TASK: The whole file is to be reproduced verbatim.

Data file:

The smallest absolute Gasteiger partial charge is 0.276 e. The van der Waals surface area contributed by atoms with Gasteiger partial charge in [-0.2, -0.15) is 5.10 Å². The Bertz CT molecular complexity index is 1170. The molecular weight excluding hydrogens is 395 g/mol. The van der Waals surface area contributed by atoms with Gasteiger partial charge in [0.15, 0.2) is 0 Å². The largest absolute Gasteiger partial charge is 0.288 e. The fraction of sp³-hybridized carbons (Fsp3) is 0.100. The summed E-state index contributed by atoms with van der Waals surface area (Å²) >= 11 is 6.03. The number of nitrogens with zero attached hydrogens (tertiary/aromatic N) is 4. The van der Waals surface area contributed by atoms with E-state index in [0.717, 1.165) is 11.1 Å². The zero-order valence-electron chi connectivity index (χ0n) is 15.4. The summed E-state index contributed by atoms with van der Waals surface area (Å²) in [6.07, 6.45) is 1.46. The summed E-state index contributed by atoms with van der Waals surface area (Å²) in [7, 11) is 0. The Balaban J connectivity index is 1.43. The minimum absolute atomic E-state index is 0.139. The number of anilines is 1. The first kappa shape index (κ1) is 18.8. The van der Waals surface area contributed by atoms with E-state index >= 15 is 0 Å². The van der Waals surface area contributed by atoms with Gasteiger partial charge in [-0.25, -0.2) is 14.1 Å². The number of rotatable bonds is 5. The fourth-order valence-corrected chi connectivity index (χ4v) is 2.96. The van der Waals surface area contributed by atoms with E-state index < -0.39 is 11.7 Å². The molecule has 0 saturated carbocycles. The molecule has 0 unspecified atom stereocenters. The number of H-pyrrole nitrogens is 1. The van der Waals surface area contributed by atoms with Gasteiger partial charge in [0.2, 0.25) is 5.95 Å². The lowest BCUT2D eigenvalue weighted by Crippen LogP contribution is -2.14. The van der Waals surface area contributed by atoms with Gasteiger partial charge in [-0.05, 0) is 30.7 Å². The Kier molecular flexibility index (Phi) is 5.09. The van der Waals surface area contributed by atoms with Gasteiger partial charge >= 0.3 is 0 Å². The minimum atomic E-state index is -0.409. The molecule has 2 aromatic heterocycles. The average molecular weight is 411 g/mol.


The smallest absolute Gasteiger partial charge is 0.276 e. The van der Waals surface area contributed by atoms with Gasteiger partial charge in [-0.2, -0.15) is 5.10 Å². The Bertz CT molecular complexity index is 1170. The molecular weight excluding hydrogens is 395 g/mol. The van der Waals surface area contributed by atoms with Gasteiger partial charge in [0.15, 0.2) is 0 Å². The largest absolute Gasteiger partial charge is 0.288 e. The fraction of sp³-hybridized carbons (Fsp3) is 0.100. The summed E-state index contributed by atoms with van der Waals surface area (Å²) >= 11 is 6.03. The number of nitrogens with zero attached hydrogens (tertiary/aromatic N) is 4. The van der Waals surface area contributed by atoms with E-state index in [0.717, 1.165) is 11.1 Å². The zero-order valence-electron chi connectivity index (χ0n) is 15.4. The summed E-state index contributed by atoms with van der Waals surface area (Å²) in [6.07, 6.45) is 1.46. The summed E-state index contributed by atoms with van der Waals surface area (Å²) in [7, 11) is 0. The Balaban J connectivity index is 1.43. The minimum absolute atomic E-state index is 0.139. The number of anilines is 1. The first kappa shape index (κ1) is 18.8. The van der Waals surface area contributed by atoms with E-state index >= 15 is 0 Å². The van der Waals surface area contributed by atoms with Gasteiger partial charge in [-0.25, -0.2) is 14.1 Å². The number of rotatable bonds is 5. The fourth-order valence-corrected chi connectivity index (χ4v) is 2.96. The van der Waals surface area contributed by atoms with E-state index < -0.39 is 11.7 Å². The molecule has 0 saturated carbocycles. The molecule has 0 unspecified atom stereocenters. The number of H-pyrrole nitrogens is 1. The van der Waals surface area contributed by atoms with Gasteiger partial charge in [0.2, 0.25) is 5.95 Å². The lowest BCUT2D eigenvalue weighted by Crippen LogP contribution is -2.14. The van der Waals surface area contributed by atoms with Gasteiger partial charge in [-0.05, 0) is 30.7 Å². The Kier molecular flexibility index (Phi) is 5.09. The van der Waals surface area contributed by atoms with Gasteiger partial charge >= 0.3 is 0 Å². The minimum atomic E-state index is -0.409. The molecule has 2 aromatic heterocycles. The average molecular weight is 411 g/mol.